A partridge is a medium-sized galliform bird in any of several genera, with a wide native distribution throughout parts of Europe, Asia and Africa. Several species have been introduced to the Americas. They are sometimes grouped in the Perdicinae subfamily of the Phasianidae (pheasants, quail, etc.). However, molecular research suggests that partridges are not a distinct taxon within the family Phasianidae, but that some species are closer to the pheasants, while others are closer to the junglefowl
Despite their bold markings Chukars tend to blend in with their rocky surroundings. They are particularly wary, so it can take a bit to get a look at one before they run up the rocky hillside. Late March to May is a good time to go looking for them because males are more likely to call from prominent rocks, increasing the likelihood of getting a look at one. In the heat of late summer, look for groups, called coveys, around water sources such as ponds, small pools, or streams.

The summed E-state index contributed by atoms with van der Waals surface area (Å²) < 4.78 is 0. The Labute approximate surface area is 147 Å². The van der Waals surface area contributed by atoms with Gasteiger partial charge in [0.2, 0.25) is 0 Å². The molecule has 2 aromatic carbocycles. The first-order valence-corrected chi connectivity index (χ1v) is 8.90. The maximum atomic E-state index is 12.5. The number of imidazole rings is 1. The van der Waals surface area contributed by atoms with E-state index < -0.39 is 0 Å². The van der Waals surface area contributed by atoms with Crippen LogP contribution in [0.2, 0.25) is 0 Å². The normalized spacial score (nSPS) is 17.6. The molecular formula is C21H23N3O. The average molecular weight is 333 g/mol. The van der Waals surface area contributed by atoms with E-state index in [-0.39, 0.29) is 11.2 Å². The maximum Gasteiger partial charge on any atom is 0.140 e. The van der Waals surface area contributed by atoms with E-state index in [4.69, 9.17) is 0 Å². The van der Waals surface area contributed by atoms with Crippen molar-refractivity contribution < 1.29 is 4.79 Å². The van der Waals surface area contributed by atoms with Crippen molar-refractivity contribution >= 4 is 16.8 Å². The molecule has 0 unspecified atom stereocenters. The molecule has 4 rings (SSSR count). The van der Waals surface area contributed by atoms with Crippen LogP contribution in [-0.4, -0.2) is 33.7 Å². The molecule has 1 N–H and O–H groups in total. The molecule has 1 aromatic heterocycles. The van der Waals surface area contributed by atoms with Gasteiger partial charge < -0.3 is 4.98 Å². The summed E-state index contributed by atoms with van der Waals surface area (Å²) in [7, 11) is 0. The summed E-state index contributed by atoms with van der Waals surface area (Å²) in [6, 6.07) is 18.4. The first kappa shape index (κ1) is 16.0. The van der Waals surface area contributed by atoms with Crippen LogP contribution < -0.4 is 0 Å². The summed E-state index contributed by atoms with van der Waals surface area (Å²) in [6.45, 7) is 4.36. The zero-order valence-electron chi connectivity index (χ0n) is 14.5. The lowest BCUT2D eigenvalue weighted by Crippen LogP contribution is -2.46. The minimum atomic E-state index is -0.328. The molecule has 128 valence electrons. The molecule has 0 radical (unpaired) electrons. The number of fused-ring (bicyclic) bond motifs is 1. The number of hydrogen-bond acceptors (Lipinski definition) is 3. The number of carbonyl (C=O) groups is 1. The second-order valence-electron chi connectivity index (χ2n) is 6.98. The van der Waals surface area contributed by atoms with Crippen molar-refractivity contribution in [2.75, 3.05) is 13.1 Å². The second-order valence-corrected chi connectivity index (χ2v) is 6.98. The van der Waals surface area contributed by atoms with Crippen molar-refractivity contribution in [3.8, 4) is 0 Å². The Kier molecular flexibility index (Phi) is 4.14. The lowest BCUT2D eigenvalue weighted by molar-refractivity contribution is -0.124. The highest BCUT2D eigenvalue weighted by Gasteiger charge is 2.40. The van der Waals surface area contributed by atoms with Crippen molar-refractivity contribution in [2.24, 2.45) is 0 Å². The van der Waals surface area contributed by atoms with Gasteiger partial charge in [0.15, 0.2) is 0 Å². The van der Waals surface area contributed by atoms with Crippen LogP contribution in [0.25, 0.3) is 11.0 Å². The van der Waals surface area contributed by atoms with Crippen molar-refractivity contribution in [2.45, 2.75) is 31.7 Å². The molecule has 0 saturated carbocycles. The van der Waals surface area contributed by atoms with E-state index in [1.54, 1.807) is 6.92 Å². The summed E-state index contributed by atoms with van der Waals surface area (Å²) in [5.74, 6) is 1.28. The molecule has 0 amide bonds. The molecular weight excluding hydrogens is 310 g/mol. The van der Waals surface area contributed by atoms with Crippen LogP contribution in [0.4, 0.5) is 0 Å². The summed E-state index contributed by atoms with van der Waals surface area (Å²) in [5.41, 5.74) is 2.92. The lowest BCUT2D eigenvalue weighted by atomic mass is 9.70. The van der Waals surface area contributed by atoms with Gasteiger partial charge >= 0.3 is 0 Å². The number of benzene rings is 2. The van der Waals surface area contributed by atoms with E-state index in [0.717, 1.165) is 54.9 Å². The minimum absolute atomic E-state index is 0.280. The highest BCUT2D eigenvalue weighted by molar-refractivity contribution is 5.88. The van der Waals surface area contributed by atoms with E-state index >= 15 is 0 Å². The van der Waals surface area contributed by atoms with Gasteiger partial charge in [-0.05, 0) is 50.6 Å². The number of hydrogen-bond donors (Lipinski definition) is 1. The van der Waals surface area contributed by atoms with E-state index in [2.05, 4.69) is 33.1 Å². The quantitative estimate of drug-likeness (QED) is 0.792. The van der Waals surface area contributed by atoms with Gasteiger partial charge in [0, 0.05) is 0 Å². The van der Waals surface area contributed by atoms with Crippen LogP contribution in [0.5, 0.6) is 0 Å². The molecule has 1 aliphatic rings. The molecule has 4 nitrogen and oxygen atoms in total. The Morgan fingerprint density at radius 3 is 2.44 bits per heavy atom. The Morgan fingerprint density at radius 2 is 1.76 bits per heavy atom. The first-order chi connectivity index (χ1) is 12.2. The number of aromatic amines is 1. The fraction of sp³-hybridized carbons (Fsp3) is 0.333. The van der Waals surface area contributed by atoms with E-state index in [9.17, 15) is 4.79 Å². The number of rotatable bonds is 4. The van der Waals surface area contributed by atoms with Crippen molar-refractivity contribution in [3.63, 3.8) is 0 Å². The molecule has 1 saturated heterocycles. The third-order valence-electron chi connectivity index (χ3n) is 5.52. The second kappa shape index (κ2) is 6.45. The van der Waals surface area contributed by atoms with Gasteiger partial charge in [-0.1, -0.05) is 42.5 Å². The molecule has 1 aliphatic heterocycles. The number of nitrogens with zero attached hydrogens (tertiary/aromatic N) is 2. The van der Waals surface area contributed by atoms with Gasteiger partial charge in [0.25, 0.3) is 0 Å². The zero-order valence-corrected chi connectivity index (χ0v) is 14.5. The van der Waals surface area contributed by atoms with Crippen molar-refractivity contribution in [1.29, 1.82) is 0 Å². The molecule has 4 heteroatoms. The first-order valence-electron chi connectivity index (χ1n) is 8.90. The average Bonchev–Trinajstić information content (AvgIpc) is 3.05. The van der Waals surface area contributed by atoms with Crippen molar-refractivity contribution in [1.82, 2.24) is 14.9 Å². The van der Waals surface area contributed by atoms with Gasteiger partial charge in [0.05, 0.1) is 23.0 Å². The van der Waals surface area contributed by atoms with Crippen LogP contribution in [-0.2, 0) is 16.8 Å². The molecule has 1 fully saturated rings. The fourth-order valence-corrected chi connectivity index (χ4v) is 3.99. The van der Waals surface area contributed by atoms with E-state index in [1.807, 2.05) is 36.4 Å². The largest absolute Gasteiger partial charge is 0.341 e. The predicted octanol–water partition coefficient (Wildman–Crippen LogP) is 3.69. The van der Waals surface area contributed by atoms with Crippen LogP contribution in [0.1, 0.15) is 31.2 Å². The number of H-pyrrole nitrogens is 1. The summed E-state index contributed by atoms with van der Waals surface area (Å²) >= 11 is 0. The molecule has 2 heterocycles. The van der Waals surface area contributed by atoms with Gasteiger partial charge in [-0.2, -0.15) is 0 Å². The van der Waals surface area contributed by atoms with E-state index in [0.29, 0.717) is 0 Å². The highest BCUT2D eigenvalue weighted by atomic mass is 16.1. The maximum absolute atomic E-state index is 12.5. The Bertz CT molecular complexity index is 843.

Partridges, characterized by medicinal and health-promoting values, delicious taste, and superior meat quality, are becoming increasingly popular. In China, the common partridges in the market, originally imported from the United States, have been raised for meat production in most areas for many years. Although partridges have been raised domestically for many years, research studies on meat quality of partridges are limited compared with other avian species. For the partridge industry to be successful, it requires meat products to satisfy the consumer. However, the literature includes rare information on the meat quality of partridge. Consequently, a basic study of partridge meat quality is essential to commercial production. It also could provide an important reference for studying meat quality in partridge.